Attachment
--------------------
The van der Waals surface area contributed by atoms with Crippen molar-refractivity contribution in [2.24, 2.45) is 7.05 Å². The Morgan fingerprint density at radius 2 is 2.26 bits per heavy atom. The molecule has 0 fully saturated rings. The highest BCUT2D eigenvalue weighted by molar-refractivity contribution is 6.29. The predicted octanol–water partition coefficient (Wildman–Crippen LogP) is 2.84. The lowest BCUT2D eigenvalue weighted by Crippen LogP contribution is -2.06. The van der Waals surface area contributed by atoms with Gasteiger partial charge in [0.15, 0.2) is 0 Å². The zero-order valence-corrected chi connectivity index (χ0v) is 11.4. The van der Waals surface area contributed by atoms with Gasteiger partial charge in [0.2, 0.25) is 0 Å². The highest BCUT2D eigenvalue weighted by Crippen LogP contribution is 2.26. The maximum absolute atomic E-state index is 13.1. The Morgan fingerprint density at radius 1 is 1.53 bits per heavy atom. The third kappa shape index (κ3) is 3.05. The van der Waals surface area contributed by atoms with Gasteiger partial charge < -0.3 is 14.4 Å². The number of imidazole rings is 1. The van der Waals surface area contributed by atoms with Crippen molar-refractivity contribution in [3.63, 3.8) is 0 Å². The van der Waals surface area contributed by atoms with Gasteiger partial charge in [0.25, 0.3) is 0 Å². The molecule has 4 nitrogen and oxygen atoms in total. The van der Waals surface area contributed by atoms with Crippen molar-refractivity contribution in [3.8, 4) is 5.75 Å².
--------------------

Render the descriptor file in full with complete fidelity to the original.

The van der Waals surface area contributed by atoms with Crippen molar-refractivity contribution in [2.24, 2.45) is 7.05 Å². The Morgan fingerprint density at radius 2 is 2.26 bits per heavy atom. The molecule has 0 fully saturated rings. The highest BCUT2D eigenvalue weighted by molar-refractivity contribution is 6.29. The predicted octanol–water partition coefficient (Wildman–Crippen LogP) is 2.84. The lowest BCUT2D eigenvalue weighted by Crippen LogP contribution is -2.06. The van der Waals surface area contributed by atoms with Gasteiger partial charge in [0.15, 0.2) is 0 Å². The zero-order valence-corrected chi connectivity index (χ0v) is 11.4. The van der Waals surface area contributed by atoms with Gasteiger partial charge in [0.2, 0.25) is 0 Å². The highest BCUT2D eigenvalue weighted by Crippen LogP contribution is 2.26. The maximum absolute atomic E-state index is 13.1. The Morgan fingerprint density at radius 1 is 1.53 bits per heavy atom. The third kappa shape index (κ3) is 3.05. The van der Waals surface area contributed by atoms with Gasteiger partial charge < -0.3 is 14.4 Å². The number of imidazole rings is 1. The van der Waals surface area contributed by atoms with Crippen molar-refractivity contribution in [3.63, 3.8) is 0 Å². The van der Waals surface area contributed by atoms with Gasteiger partial charge in [0.25, 0.3) is 0 Å². The molecule has 4 nitrogen and oxygen atoms in total. The van der Waals surface area contributed by atoms with Crippen molar-refractivity contribution in [3.8, 4) is 5.75 Å².